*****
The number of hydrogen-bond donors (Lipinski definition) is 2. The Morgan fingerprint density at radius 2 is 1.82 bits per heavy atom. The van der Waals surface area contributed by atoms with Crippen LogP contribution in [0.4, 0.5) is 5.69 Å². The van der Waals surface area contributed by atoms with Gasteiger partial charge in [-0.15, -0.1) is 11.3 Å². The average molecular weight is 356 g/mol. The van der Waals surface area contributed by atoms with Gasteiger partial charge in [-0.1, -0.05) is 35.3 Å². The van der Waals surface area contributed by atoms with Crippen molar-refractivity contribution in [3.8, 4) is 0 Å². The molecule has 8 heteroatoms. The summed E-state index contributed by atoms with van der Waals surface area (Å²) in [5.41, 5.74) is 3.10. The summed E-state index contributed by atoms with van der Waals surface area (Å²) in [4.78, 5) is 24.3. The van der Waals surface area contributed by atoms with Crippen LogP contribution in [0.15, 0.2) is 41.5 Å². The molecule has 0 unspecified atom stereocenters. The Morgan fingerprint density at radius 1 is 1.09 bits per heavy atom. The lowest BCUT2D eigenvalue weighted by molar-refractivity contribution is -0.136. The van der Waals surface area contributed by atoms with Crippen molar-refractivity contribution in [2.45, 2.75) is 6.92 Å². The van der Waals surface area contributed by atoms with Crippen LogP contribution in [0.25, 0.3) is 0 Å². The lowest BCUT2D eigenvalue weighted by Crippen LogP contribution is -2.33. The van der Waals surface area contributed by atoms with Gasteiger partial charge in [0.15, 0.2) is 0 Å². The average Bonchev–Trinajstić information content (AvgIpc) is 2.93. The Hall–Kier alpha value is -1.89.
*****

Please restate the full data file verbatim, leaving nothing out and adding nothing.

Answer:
The number of hydrogen-bond donors (Lipinski definition) is 2. The Morgan fingerprint density at radius 2 is 1.82 bits per heavy atom. The van der Waals surface area contributed by atoms with Crippen LogP contribution in [0.4, 0.5) is 5.69 Å². The van der Waals surface area contributed by atoms with Gasteiger partial charge in [-0.15, -0.1) is 11.3 Å². The average molecular weight is 356 g/mol. The van der Waals surface area contributed by atoms with Gasteiger partial charge in [-0.1, -0.05) is 35.3 Å². The van der Waals surface area contributed by atoms with Crippen molar-refractivity contribution in [3.8, 4) is 0 Å². The molecule has 8 heteroatoms. The summed E-state index contributed by atoms with van der Waals surface area (Å²) in [5.41, 5.74) is 3.10. The summed E-state index contributed by atoms with van der Waals surface area (Å²) in [4.78, 5) is 24.3. The van der Waals surface area contributed by atoms with Crippen LogP contribution in [0.15, 0.2) is 41.5 Å². The molecule has 0 unspecified atom stereocenters. The Morgan fingerprint density at radius 1 is 1.09 bits per heavy atom. The lowest BCUT2D eigenvalue weighted by molar-refractivity contribution is -0.136. The van der Waals surface area contributed by atoms with Crippen molar-refractivity contribution in [2.45, 2.75) is 6.92 Å². The van der Waals surface area contributed by atoms with Crippen LogP contribution in [0.25, 0.3) is 0 Å². The lowest BCUT2D eigenvalue weighted by Crippen LogP contribution is -2.33. The van der Waals surface area contributed by atoms with Gasteiger partial charge in [0.15, 0.2) is 0 Å². The average Bonchev–Trinajstić information content (AvgIpc) is 2.93. The Hall–Kier alpha value is -1.89.